Karpak B.,Youngstown State University | Topcu I.,Technical University of Istanbul
International Journal of Production Economics

A multiple criteria framework has been developed to prioritize the measures of success and the antecedents for Turkish small to medium sized manufacturing enterprises. Analytical network process (ANP) has been used to construct the framework because of the dependency among measures of success and the antecedents. Methodology requires expert judgments. Experts were interviewed individually without interacting and not knowing each other's judgments. Influences among the factors were elicited from each expert separately. We only asked the relative strength of direct influences of two factors with respect to the third (controlling) factor. Second, third, fourth, ..., nth degree of influences are captured by analytical network process (ANP). ANP evaluates both quantitative and qualitative criteria. Both individual and aggregated results are given. Contrary to the experts' expectation prior to study, influence of the entrepreneur turned out to have far less impact on success than some of the external factors such as regulation and policies, facility location, intensity of competition and stage of industry. Sales were the most significant measure of success in line with the literature on small medium sized enterprises. © 2010 Elsevier B.V. All rights reserved. Source

Peng G.,Youngstown State University
Journal of Product Innovation Management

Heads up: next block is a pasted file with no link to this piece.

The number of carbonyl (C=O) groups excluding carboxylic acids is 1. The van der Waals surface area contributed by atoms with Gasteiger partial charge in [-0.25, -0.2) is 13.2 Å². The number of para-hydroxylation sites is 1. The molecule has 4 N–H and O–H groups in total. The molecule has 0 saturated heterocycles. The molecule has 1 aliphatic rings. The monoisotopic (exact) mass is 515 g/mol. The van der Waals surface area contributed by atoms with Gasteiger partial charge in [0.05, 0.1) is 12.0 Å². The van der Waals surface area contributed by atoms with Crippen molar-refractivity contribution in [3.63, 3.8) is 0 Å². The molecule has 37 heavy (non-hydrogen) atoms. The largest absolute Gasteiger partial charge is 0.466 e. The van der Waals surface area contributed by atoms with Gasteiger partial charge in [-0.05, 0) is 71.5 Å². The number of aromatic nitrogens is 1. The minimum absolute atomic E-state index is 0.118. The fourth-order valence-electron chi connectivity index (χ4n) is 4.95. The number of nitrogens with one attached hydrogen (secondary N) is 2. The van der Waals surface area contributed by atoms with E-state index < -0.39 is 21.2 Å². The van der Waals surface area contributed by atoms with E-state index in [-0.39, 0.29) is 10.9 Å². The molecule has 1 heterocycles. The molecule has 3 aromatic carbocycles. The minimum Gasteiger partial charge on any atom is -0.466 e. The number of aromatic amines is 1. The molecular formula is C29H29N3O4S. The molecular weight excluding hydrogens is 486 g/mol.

With the advances of information technology, online social networks are becoming increasingly important venues for technology adoption. However, although the dynamics of technology adoption in real world social networks have been well documented, technology adoption in online social networks remains relatively under-explored. This study identifies the differences between online and offline social networks and proposes a framework to investigate the dynamics of technology adoption in online social networks. To illustrate the proposed research framework, this study employs behavior-link panel data obtained from an open source software (OSS) development network to examine how online social networks affect the adoption of Subversion, the latest OSS version control technology. Based on social network theory, co-membership is used to construct online social networks within the OSS development network. Methodologically, this study takes advantage of the panel dataset and addresses the issues of simultaneity and individual heterogeneity that frequently confound the relationship between network structure and adoption decision, and as a result it demonstrates a more compelling relationship between social networks and technology adoption. The results of this study reveal that social networks are major conduits for technology adoption in an online social network in terms of imitation, leadership, lock-in, similarity, recency, and team size effects. In online social networks, one's decision to adopt a new technology is strongly influenced by the actions of the connected others. Project leaders have a stronger influence over other members in technology adoption decision making, even in informal virtual teams where traditional governance structures do not apply. Older projects exhibit stronger inertia and thus lack innovativeness. Similarities among projects facilitate faster adoption, and the effect of leadership attenuates in the networks with increasing project dissimilarity. Recent adoptions of technology within the networks, rather than more distant ones, have a stronger impact on subsequent adoption, implying the salience of memory over usage confidence, and increased size of a project team accelerates the rate of adoption. These results help in understanding the dynamics of technology adoption in online social networks, and provide useful guidelines for firms to promote technology and product innovation. © 2011 Product Development & Management Association. Source